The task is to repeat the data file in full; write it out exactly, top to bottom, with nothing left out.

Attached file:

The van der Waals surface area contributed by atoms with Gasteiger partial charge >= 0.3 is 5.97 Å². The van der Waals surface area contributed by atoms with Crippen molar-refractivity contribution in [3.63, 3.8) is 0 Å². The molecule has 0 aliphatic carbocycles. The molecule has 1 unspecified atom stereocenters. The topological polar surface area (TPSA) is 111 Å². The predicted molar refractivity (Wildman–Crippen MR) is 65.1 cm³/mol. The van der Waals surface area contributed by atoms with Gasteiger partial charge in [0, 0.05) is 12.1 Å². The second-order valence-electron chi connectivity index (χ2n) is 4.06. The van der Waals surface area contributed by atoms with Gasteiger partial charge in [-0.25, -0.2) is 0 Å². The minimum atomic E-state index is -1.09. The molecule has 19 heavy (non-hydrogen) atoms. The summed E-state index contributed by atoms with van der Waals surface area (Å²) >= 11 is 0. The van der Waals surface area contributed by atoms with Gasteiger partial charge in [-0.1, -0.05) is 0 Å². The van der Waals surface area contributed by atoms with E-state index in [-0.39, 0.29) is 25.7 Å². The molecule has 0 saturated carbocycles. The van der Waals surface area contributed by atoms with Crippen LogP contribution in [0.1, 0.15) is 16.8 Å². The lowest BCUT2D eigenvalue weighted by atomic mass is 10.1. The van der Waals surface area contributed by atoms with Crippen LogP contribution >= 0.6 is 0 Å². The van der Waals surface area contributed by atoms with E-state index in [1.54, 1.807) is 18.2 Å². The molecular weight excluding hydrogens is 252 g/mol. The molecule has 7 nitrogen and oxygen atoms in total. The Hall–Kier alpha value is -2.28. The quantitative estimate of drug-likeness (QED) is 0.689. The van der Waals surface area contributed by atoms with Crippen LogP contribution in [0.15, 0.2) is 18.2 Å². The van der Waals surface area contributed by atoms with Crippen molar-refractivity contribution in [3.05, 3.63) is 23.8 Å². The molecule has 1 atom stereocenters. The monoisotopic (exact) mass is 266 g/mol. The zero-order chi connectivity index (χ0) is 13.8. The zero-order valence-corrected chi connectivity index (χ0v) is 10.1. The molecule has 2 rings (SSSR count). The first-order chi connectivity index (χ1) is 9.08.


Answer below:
The van der Waals surface area contributed by atoms with Gasteiger partial charge >= 0.3 is 5.97 Å². The van der Waals surface area contributed by atoms with Crippen molar-refractivity contribution in [3.63, 3.8) is 0 Å². The molecule has 0 aliphatic carbocycles. The molecule has 1 unspecified atom stereocenters. The topological polar surface area (TPSA) is 111 Å². The predicted molar refractivity (Wildman–Crippen MR) is 65.1 cm³/mol. The van der Waals surface area contributed by atoms with Gasteiger partial charge in [0, 0.05) is 12.1 Å². The second-order valence-electron chi connectivity index (χ2n) is 4.06. The van der Waals surface area contributed by atoms with Gasteiger partial charge in [-0.25, -0.2) is 0 Å². The minimum atomic E-state index is -1.09. The molecule has 19 heavy (non-hydrogen) atoms. The summed E-state index contributed by atoms with van der Waals surface area (Å²) >= 11 is 0. The van der Waals surface area contributed by atoms with Gasteiger partial charge in [-0.1, -0.05) is 0 Å². The van der Waals surface area contributed by atoms with E-state index in [-0.39, 0.29) is 25.7 Å². The molecule has 0 saturated carbocycles. The van der Waals surface area contributed by atoms with Crippen LogP contribution in [0.1, 0.15) is 16.8 Å². The lowest BCUT2D eigenvalue weighted by atomic mass is 10.1. The van der Waals surface area contributed by atoms with Crippen LogP contribution >= 0.6 is 0 Å². The van der Waals surface area contributed by atoms with E-state index in [1.54, 1.807) is 18.2 Å². The molecular weight excluding hydrogens is 252 g/mol. The molecule has 7 nitrogen and oxygen atoms in total. The Hall–Kier alpha value is -2.28. The quantitative estimate of drug-likeness (QED) is 0.689. The van der Waals surface area contributed by atoms with Crippen LogP contribution in [0.15, 0.2) is 18.2 Å². The van der Waals surface area contributed by atoms with Crippen molar-refractivity contribution in [3.05, 3.63) is 23.8 Å². The molecule has 1 atom stereocenters. The monoisotopic (exact) mass is 266 g/mol. The zero-order chi connectivity index (χ0) is 13.8. The zero-order valence-corrected chi connectivity index (χ0v) is 10.1. The molecule has 2 rings (SSSR count). The first-order chi connectivity index (χ1) is 9.08.